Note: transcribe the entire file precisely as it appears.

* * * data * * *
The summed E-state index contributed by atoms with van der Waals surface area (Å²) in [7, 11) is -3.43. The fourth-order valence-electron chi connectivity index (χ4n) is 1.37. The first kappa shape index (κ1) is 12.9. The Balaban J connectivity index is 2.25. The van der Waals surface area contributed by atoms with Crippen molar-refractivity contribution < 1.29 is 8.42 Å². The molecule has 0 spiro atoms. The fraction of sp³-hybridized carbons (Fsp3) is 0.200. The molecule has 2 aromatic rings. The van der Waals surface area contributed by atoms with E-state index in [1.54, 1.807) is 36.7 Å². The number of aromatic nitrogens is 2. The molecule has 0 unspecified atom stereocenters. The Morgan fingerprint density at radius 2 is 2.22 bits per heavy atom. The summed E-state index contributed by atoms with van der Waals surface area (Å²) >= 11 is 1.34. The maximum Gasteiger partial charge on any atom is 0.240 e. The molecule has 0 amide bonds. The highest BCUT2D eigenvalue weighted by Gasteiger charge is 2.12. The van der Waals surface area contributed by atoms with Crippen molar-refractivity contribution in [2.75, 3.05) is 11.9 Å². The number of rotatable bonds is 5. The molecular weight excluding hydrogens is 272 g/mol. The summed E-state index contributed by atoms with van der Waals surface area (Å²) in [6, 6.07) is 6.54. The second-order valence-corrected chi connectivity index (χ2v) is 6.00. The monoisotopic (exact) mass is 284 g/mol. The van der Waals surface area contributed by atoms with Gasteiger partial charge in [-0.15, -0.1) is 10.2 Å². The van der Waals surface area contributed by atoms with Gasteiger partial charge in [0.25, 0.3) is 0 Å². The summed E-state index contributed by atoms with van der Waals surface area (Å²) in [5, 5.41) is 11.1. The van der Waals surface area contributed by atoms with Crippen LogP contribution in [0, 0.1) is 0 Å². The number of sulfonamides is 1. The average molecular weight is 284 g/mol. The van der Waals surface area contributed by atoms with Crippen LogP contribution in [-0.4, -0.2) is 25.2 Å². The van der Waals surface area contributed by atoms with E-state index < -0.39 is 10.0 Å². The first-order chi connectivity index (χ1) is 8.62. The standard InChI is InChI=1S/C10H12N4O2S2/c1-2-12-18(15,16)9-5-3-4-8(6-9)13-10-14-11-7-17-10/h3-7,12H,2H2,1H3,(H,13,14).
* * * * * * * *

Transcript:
The summed E-state index contributed by atoms with van der Waals surface area (Å²) in [7, 11) is -3.43. The fourth-order valence-electron chi connectivity index (χ4n) is 1.37. The first kappa shape index (κ1) is 12.9. The Balaban J connectivity index is 2.25. The van der Waals surface area contributed by atoms with Crippen molar-refractivity contribution < 1.29 is 8.42 Å². The molecule has 0 spiro atoms. The fraction of sp³-hybridized carbons (Fsp3) is 0.200. The molecule has 2 aromatic rings. The van der Waals surface area contributed by atoms with E-state index in [1.54, 1.807) is 36.7 Å². The number of aromatic nitrogens is 2. The molecule has 0 unspecified atom stereocenters. The Morgan fingerprint density at radius 2 is 2.22 bits per heavy atom. The summed E-state index contributed by atoms with van der Waals surface area (Å²) >= 11 is 1.34. The maximum Gasteiger partial charge on any atom is 0.240 e. The molecule has 0 amide bonds. The highest BCUT2D eigenvalue weighted by Gasteiger charge is 2.12. The van der Waals surface area contributed by atoms with Crippen molar-refractivity contribution in [2.75, 3.05) is 11.9 Å². The number of rotatable bonds is 5. The molecular weight excluding hydrogens is 272 g/mol. The summed E-state index contributed by atoms with van der Waals surface area (Å²) in [6, 6.07) is 6.54. The second-order valence-corrected chi connectivity index (χ2v) is 6.00. The monoisotopic (exact) mass is 284 g/mol. The van der Waals surface area contributed by atoms with Gasteiger partial charge in [-0.15, -0.1) is 10.2 Å². The van der Waals surface area contributed by atoms with Gasteiger partial charge in [0.25, 0.3) is 0 Å². The summed E-state index contributed by atoms with van der Waals surface area (Å²) in [5, 5.41) is 11.1. The van der Waals surface area contributed by atoms with Crippen LogP contribution in [0, 0.1) is 0 Å². The number of sulfonamides is 1. The average molecular weight is 284 g/mol. The van der Waals surface area contributed by atoms with Crippen LogP contribution in [-0.4, -0.2) is 25.2 Å². The van der Waals surface area contributed by atoms with E-state index < -0.39 is 10.0 Å². The first-order chi connectivity index (χ1) is 8.62. The standard InChI is InChI=1S/C10H12N4O2S2/c1-2-12-18(15,16)9-5-3-4-8(6-9)13-10-14-11-7-17-10/h3-7,12H,2H2,1H3,(H,13,14).